As with last year, we'll be allowing badges as well as kits, though again, just a Home and Away kit... they didn't have 3rd kits in 1900 so we're not having them now ;-)

There's also a great prize this year! Whoever we choose as having our favourite kit design will win a whole Subbuteo team hand-painted in their winning design, courtesy of the awesome Adam of Fantasy Flicker. (Last year's winner & several other LoB entries can be seen here)

So here's what you need to do:

  • Create a 'club badge' for your blog or podcast. You may have a logo already, but if you want to create a new one anyway, that's fine.
  • Create a kit. You can create an 'away' one as well if you wish... we've made room for one. No '3rds' this time though :)
  • Create a tagline for your blog. This should be a single sentence explaining what your blog or pod is or what it aims to achieve.
For the kits:

Choose a template to download by clicking on the JPG or GIF images below. When the full-size version opens up on your screen, save it to your computer.

.GIF template

.JPG template

Get colouring! You can design your strip digitally with a graphics package like Adobe Photoshop or you could print the template out, colour it in with your felt-tip pens and scan the finished article. Either way, you should have a .JPG or .GIF file at the end of the process for each strip you're designing.

Send your .JPGs or .GIFs to admin [at] thefootballattic [dot] com along with your website's name and URL.

Oh and if you're not much of a designer or you don't own any felt-tip pens, why not tell us what you'd like your kit to look like? Email us at the address shown above with as much detail as possible and we'll try to turn your ideas into reality!

For the badge:

Freestyle is the name of the game here! :) You can create a traditional coat of arms/shield-based badge or you can create a modern-style logo. Of course if you already have a logo for your website or podcast, you can submit that as your 'club badge.' If you need any help creating anything, just give us a shout and we'll see what we can do.

Once you've done that, we'll present them in the following style in the League of Blogs Gallery.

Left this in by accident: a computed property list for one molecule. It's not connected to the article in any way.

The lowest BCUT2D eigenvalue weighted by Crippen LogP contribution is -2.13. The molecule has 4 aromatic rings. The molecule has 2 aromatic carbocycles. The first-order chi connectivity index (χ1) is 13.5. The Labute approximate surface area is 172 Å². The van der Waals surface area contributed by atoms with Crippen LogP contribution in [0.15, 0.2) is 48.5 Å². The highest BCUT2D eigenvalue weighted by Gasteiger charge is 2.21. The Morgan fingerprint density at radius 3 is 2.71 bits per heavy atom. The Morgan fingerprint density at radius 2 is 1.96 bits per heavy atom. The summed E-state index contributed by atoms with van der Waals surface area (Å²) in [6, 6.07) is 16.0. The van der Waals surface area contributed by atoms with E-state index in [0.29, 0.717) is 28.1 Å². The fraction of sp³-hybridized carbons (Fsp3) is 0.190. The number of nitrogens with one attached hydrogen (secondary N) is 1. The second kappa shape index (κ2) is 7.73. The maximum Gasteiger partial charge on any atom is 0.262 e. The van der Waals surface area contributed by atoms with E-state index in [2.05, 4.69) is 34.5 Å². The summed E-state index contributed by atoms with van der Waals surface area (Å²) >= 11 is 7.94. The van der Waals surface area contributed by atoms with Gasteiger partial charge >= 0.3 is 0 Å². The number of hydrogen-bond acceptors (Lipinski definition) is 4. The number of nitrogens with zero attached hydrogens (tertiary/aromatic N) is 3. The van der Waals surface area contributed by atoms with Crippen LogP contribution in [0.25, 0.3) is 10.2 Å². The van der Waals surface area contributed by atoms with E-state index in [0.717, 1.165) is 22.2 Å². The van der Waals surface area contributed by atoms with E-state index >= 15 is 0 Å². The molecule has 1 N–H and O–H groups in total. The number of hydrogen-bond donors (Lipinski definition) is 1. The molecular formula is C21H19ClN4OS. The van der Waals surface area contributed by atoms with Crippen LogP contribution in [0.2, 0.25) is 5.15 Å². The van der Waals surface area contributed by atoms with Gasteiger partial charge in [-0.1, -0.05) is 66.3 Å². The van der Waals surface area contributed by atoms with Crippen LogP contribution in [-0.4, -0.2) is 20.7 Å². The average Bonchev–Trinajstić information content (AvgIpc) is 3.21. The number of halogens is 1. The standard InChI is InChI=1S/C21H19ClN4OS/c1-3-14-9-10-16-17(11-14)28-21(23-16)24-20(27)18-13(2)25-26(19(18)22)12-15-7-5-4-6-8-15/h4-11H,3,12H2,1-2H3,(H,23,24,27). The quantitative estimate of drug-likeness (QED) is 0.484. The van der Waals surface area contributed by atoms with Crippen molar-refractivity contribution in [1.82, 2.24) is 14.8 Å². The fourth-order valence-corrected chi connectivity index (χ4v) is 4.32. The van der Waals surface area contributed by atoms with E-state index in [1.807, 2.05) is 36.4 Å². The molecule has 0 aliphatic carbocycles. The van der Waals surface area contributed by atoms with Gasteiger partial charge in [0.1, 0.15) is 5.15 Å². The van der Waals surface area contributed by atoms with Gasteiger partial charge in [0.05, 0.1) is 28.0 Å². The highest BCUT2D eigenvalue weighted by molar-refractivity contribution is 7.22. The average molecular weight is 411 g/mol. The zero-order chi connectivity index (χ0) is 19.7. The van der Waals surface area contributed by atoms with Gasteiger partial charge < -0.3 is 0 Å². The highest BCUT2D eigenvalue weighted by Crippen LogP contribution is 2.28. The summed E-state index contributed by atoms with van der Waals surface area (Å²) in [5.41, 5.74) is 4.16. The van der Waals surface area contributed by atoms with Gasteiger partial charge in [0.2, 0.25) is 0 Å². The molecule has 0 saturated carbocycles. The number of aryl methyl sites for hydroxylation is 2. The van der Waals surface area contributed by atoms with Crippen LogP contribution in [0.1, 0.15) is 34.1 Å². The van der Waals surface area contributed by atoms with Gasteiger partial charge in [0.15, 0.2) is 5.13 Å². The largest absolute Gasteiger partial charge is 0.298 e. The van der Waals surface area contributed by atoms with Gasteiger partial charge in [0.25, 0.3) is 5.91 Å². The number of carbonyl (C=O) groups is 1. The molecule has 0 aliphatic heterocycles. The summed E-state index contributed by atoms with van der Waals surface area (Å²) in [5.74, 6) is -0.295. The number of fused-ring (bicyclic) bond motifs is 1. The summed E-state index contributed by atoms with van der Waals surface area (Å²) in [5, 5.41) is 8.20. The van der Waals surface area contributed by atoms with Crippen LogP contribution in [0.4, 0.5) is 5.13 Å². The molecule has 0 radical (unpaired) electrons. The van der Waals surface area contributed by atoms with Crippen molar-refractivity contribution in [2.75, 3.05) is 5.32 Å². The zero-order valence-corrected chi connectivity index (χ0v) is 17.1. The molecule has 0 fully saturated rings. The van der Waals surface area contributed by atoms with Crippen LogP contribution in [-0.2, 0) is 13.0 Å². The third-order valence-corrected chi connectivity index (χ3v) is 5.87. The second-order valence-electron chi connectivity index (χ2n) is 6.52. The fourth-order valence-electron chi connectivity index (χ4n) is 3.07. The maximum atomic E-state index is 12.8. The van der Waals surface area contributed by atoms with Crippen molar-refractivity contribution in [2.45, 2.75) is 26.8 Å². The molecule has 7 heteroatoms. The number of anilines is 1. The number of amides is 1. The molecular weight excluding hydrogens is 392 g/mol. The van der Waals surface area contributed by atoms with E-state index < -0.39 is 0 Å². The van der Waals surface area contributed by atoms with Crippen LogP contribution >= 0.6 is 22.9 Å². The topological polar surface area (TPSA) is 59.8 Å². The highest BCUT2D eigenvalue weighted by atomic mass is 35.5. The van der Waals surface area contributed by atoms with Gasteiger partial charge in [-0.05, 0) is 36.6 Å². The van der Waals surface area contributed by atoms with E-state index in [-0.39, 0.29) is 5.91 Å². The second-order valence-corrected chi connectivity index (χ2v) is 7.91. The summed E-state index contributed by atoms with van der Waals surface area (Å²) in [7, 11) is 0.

Right... that's our efforts... now over to you!

Any questions, give us a shout in the comments below, via Twitter or on Facebook.

P.S. If you've entered the League of Blogs previously, you can use your old badge / kits if you wish... just let us know.

Sunday, 10 August 2014

The Football Attic Podcast 20 - A Football Attic Retrospective

The Football Attic is nearly 3 years old and we've reached the milestone that is our 20th Podcast... so what better way (any?) to celebrate than with a bit of good old fashioned back slapping?

So, for your aural entertainment, sit back and let Chris and Rich guide you on a journey into the darkest corners of the Attic.

Find out how it all started, hear what our favourite things have been and just enjoy the sound of two middle aged men indulging in self love... er...

Subscribe on iTunes or download here. Alternatively, catch The Football Attic Podcast on Square One Football Radio.

See also:
The Football Attic Podcast archive

Friday, 8 August 2014

Football Tat We've Owned Number 1 - Euro 96 Plasters

While both of us here in the Attic love football ephemera (in fact, that was nearly the name of this blog), Chris tends to stick to the, shall we say, quality end of the scale of football collectibles. I, on the other hand, am notorious for collecting what could best be described as "utter crap".

It struck me just how much of this I've bought down the years, while trying to describe my latest acquisition that falls easily into this category to Jay from :

Me: "Here's my life in a nutshell: tonight I spent £16 on a Japanese Coke can because it comes with a World Cup Trophy clock inside it"

Jay: "How do you get to the World Cup trophy clock?"

Me: "It's a fake can"

More on that particular beauty when it arrives...

To kick off this occasional series, the marvel of marketing that is Euro 96 plasters!

Sunday, 3 August 2014

League Ladders